As the author, Terrance Aldon Shaw, declares, on entry to this anthology, we see the tremble of his ‘naked soul… manic, howling, vulgar’ with its ‘white-hot wants’. He exposes every emotion, from sorrow to exultation, ‘roaring blood and brimming brain’. He gives us all that is ‘distilled within that secret place where love and madness meet’.
He tells of what might have been; tales not only of mortality and desire, but of nostalgia, regret, isolation, loneliness and longing, lost inspiration and the search for one’s place in the cosmic scheme of things. These aspects he surveys through the lens of the erotic, inviting us to scrutinize ourselves as sexual beings: naked, vulnerable, passionate, longing. Only in so doing can we know ourselves.
As one of his characters muses, when we define something, it ‘stops growing, becoming static’. In honour of this, I’ll avoid defining these little pieces of magic too closely.
Diverse in style, from dialogue bathed in the colloquial slang of the American Midwest, to richly poetic, dramatic prose, they are also diverse in content. Some capture a fleeting moment of desire, or offer a glimpse at the eternal. They unfailingly explore the human condition, in all its madcap glory.
There is cleverness, playfulness, wit and wisdom, light as well as dark. There are words that curl and dance on your tongue. Speak them aloud, and you’ll hear their music, just as the narrator voice suggests in The Purview of Small Minds (an homage to Lolita). Even a single word can delight with its rhythm and structure.
Mr. Shaw gives us wry comedy in Señor Gordo (dialogue with a willful-minded penis) and macabre humour in Drunk and Disorderly, nostalgia in A Sense of History (cataloguing a mattress’ exploits), and cheeky verbage in describing the ‘gossamer prisons’ of a woman’s underwear in Mazelblum: ‘frilly gussets and diaphanous drawers, hot-pink tangas like tulle fig-leaves, raspberry hipsters, tangerine boy shorts and sea-foam green bow cheekinis, French-cut mesh and jeweled G-strings like removable vajazzle facades’.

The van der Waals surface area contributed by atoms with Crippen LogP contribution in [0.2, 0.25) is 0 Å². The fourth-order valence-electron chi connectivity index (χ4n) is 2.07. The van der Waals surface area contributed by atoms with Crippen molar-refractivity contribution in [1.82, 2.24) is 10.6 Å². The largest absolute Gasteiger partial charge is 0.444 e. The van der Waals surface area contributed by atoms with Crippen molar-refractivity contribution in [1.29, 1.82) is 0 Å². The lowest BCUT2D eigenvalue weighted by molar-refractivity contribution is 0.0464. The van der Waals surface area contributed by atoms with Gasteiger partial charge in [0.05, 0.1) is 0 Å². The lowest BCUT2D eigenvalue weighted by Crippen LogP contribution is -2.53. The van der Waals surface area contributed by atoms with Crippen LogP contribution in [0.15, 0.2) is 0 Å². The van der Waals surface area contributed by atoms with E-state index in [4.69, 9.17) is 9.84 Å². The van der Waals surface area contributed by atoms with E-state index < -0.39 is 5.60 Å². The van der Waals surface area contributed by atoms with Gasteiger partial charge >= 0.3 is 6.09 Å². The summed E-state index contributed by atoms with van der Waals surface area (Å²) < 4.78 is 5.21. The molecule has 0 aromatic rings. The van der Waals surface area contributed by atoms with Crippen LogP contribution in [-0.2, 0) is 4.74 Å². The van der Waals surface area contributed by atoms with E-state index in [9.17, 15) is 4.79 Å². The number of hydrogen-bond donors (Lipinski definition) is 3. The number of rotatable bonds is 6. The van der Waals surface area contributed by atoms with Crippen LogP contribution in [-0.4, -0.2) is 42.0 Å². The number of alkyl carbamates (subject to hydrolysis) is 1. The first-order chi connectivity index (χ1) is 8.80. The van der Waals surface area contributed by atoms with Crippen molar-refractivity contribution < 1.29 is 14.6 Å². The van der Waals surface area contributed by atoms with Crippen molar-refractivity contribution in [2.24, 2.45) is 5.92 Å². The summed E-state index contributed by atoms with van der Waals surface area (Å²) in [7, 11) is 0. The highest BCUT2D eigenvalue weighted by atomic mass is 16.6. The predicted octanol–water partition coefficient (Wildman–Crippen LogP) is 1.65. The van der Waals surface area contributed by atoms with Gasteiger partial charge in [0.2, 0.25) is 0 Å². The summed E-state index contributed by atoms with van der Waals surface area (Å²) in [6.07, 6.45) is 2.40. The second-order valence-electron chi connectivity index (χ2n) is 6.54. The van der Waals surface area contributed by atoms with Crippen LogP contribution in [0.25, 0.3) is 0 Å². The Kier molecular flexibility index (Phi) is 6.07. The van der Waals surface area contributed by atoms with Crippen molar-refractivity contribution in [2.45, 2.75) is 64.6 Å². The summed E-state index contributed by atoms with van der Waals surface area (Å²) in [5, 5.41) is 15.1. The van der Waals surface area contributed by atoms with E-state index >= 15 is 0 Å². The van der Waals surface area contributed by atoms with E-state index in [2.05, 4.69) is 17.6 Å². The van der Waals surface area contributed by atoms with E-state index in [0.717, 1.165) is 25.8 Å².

There is also much poignancy. The author writes: ‘Very few people have the maturity to understand that it’s our flaws, our slight imperfections, our deviations from the norm that make us interesting. These are the things that pique our curiosity and, ultimately, kindle our desires.’
There is regret for a life half-lived in Salix Sepulcralis, in which we are invited to see ourselves one day no more than a ‘mass of diverse necrotic tissues’, a ‘voiceless assortment of cells in random, untidy decay’.
Where Mr. Shaw uses poetic prose, it is lush, as in Nox:
‘The ancients believed that darkness was a thing substantial, that Night poured into the world from below, a malignant emanation of the nether regions, filling the dome of heaven with a miasma of poisonous atoms, even as the moon cast its spell of madness from above.’
My favourite of the tales is La Sonnambula: a story of obsession, and the grotesque, told with delicious theatricality, an opera diva’s stalker at last fatally cutting off his penis and sending it to the object of his admiration, wrapped in a skein of her hair.
There is an undercurrent of the disturbing, and of the bittersweet philosophical. In A Little Death, ‘she howls as if to frighten away the dark things beyond the guttering firelight, the fears that lurk behind the mirrors she loathes to look in, the doubts that would whisper to her when she is alone.’ In Ad Astra, we feel the ‘dread of standing still, of being in one place too long, of rooting too deeply in the soil of past pain or bleak future’.
As Mr. Shaw declares, writers ‘live in hope that what they write will have meaning, though it is almost always left to readers to find it’.
These tales are the outer ripples of memories lost. Search your own past and you’ll find their echo. They float here on a ‘lawless realm of dreams’ where time ‘moves as easily backwards as forwards’. Step your way through the fragments and seek out the shards glittering most brightly. Your touch will inevitably linger, perhaps where you least expect it.
Those slivers may prick your tender flesh.
Don’t say I didn’t warn you.
Terrance Aldon Shaw describes his work as ‘psycho-rotica,’ exploring the ‘complex, fascinating inner world of sex’, all the ‘thoughts, feelings and emotions that accompany the erotic experience. You can purchase Moon-Haunted Heart from Smashwords and find Mr. Shaw’s reviews, musings on the craft of writing and short stories on his site: Erotica for the Big Brain.